The last factor of water chemistry incorporated into this study was temperature of each site. Temperature has not only been shown to affect the cell size of phytoplankton by controlling enzymatic reactions within the cells, but also to regulate the multiplication rate and standing biomass (phytoplankton population) within the water body. Studies have also shown, though, that it may not be temperature that is limiting the fall and winter growth but the lack of sunlight for photosynthesis [1, 28]. Water temperature seems to dictate the phytoplankton profile. For example, the cyanobacteria Anabaena has been found to be severely affected by lower temperatures while the diatom Asterionella is not as affected by temperature but a decrease of nutrients in the water body. During the summer collections, the temperatures ranged from 23.5 to 30.2°C. The amount of cyanobacteria and diatom cells appears to be at a peak between 25 and 30 °C. This is important because it has been previously reported that the optimal growth rate of ‘algae’ (phytoplankton cells) is between 20 and 25°C [1]. As temperature increased from the lowest recorded (23.5 °C), there was a clear increase in both cyanobacteria and diatom cell number, which seemed to decrease after 30°C. Also, when comparing the phytoplankton distribution between summer collections and fall collections, there is a clear separation in the cell count between the two seasons. This is another finding that corresponds with previous studies that the combination of decreased temperature and decreased light availability for photosynthesis results in decreased phytoplankton growth rate [1, 29]. The temperature of sites during the fall fell between the ranges of 9.1 and 17.9°C. As stated above and seen in figures 9 and 10, the cell count of both diatom and cyanobacteria cells are greatly reduced. The higher cell counts of both cyanobacteria and diatoms in the fall collections appeared to fall in the temperature range of between 13 and 17.9°C. Below 13°C, there were no readily countable cyanobacteria or diatom cells. This could be due to limited cell growth below the optimal growth rate temperature. Between 13 and 17.9°C, there were cyanobacteria and diatoms, although at a clearly decreased level when compared to the summer collections and observations. Lake or pond turnover, with a combination of decreasing temperature and increasing dissolved oxygen levels, may have resulted in a decreased amount of phytoplankton cells between summer and fall collections.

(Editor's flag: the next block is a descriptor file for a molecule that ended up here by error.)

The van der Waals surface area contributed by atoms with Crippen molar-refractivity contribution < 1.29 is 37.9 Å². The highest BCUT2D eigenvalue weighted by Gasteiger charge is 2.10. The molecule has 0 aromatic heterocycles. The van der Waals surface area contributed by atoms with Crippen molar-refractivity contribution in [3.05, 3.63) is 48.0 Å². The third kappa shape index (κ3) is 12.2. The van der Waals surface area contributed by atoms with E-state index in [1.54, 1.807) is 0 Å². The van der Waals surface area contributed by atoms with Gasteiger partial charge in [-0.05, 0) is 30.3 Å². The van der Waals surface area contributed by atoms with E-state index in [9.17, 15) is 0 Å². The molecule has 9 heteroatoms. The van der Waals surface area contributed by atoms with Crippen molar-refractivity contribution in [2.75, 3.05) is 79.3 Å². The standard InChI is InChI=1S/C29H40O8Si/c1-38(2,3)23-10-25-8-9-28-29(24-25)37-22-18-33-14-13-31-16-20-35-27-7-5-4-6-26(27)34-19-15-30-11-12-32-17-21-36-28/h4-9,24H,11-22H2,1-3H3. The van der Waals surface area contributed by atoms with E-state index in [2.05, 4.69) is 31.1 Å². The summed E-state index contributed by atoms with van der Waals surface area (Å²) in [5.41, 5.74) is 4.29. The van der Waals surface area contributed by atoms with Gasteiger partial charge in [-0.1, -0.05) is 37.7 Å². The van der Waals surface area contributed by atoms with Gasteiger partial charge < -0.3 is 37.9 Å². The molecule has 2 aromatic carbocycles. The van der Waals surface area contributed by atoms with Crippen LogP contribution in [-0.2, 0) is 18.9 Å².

Polymerase Chain Reaction (PCR) provided additional verification on the presence of bacteria, cyanobacteria, and algae in the freshwater ecosystems observed. In order to identify phytoplankton, PCR was employed. In order to identify these sequences, housekeeping gene sequences were exploited. Housekeeping genes are constantly present and active within living cells, but they do not have to be activated to be identified. The small-subunit ribosomal RNA (16S rRNA) gene segment is a housekeeping gene found within all phototrophs. Because the 16S rRNA gene segment is always present within the genome of cyanobacteria and bacteria cells, this gene segment served as the target for environmental PCR. The universal primers used in this study (27fB/785r, PSf/Ur, Uf/PSr) utilized the 16s rRNA segment to identify cyanobacteria, bacteria, and phytoplankton have been identified in previous studies [14, 15, 30]. The specific primer used in this study to identify the species Anabaena circinalis was developed using NCBI BLAST, while primers for diatoms and Microcystis have been identified in previous studies [31, 32]. In both the summer and fall collections, PCR proved successful in detecting the presence of cyanobacteria, bacteria and phytoplankton by the general “universal” primers identified in previous studies. After detection of these cells within the lakes, a general profile was constructed for each lake.